Here is the beginning of a new Economist article:
BLESSED are the meek. While Israel’s 1.4m Muslim citizens vociferously champ for the right to return to the lands they fled in 1948, when Israel was created, the Christians, ten times fewer, have begun quietly tiptoeing back. In what was once the Galilee village of Maalul, Christians displaced to nearby Nazareth have carved a path through the forest of pine-trees that were planted to hide it, and have cleared the bracken to expose two churches, one Greek Orthodox, another Catholic, where they have begun celebrating festivals such as Easter.
Across the valley, in what was once the Palestinian village of Safuriya, renamed Tzipori by the Jews who moved in after the conquest of 1948, two Franciscan friars are renovating the dilapidated Crusader chapel of Qadissa Hanna, where they now say mass every Sunday. They hope to mend the roof to let a congregation regularly attend.
Is it true that 1.4 million Muslims were internally displaced in 1948 Israel?
Of course not. There weren’t that many Muslims in all of Palestine. The Economist obviously means those who were displaced, plus their descendants.
Would that make the statement accurate?
Not in the least. Most Arabs who remained in Israel stayed in their own homes. In fact, out of the 160,000-170,000 Arabs in Israel after the 1948 war, less than one third – between 46,000 and 48,000 – fled their homes in the fighting.
Not all of them were Muslim, either, so the Economist is wrong by a factor of perhaps 4 in its breezy attempt to demonize Israel. Even their descendants are nowhere close to the 1.4 million The Economist claims. But 1.4 million sounds so much better than 48,000 who actually fled from their homes, doesn’t it?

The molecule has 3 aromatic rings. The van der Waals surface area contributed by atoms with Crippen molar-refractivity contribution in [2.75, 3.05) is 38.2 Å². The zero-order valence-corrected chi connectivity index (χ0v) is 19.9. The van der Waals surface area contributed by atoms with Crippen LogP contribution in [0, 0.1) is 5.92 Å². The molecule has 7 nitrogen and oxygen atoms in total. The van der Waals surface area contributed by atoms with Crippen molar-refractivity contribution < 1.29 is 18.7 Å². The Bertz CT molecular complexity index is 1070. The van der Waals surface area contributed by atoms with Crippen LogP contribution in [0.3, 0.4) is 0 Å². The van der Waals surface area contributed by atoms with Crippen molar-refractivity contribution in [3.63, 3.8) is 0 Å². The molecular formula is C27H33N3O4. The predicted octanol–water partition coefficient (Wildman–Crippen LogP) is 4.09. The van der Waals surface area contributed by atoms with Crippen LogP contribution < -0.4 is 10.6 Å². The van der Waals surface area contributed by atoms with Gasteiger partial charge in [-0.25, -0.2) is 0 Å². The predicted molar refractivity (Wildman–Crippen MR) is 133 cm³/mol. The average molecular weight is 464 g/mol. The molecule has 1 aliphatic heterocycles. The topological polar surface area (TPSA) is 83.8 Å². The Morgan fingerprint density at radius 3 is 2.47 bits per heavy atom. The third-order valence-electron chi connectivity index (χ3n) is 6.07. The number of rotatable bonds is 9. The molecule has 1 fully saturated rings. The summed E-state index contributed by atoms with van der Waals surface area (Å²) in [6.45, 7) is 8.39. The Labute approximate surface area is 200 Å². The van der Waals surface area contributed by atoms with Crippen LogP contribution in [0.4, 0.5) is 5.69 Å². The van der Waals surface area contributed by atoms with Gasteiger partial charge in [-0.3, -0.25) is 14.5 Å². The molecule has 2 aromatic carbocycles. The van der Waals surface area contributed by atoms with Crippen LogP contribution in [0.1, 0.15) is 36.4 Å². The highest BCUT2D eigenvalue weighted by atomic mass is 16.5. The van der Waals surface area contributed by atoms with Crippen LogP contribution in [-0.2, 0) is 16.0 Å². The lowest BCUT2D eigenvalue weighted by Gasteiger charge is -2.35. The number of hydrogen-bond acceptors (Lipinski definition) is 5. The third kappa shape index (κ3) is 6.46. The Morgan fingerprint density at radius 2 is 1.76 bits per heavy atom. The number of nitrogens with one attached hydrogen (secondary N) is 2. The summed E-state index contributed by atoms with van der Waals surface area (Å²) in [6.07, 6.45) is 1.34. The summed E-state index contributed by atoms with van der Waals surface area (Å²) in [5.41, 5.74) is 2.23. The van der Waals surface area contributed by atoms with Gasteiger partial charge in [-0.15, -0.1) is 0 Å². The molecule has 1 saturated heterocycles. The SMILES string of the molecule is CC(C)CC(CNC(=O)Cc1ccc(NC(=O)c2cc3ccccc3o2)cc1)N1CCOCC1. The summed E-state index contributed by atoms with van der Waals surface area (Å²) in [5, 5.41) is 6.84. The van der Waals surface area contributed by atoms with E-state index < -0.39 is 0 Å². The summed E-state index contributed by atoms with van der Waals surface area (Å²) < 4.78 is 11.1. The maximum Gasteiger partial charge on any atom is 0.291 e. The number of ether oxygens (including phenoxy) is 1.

The Economist’s biased reporting and inaccuracies don’t end there, though.
Then the Economist decides that Safuriya is the real name of an Arab village, while the evil Jews renamed it Tzipori.
Tzipori was, obviously, the original name of the town. Josephus referred to it a Sepphoris from which it became Arabicized to Seffurieh many centuries later, after the Romans burned it to the ground in the wake of a Jewish revolt. (See Edward Robinson 1841 and Karl Baedeker‘s travel handbook 1894, plus Jewish Encyclopedia 1906.) Yet when restoring its original name, The Economist – which prides itself on its supposed accuracy – says that restoring an original name – one that never fell into disuse among Jews – is “renaming.”
Remember how upset the Economist was the last time my readers asked them to uphold their own stated standards of accuracy? They referred to you as a “pro-settler group,” which is in their world about the biggest insult one can hurl at another.
It would be a shame if we upset them even further by pointing out their latest errors and insisting that they correct them, wouldn’t it?
Elder of Ziyon is one of the world’s most popular pro-Israel bloggers. His website is elderofziyon.blogspot.com.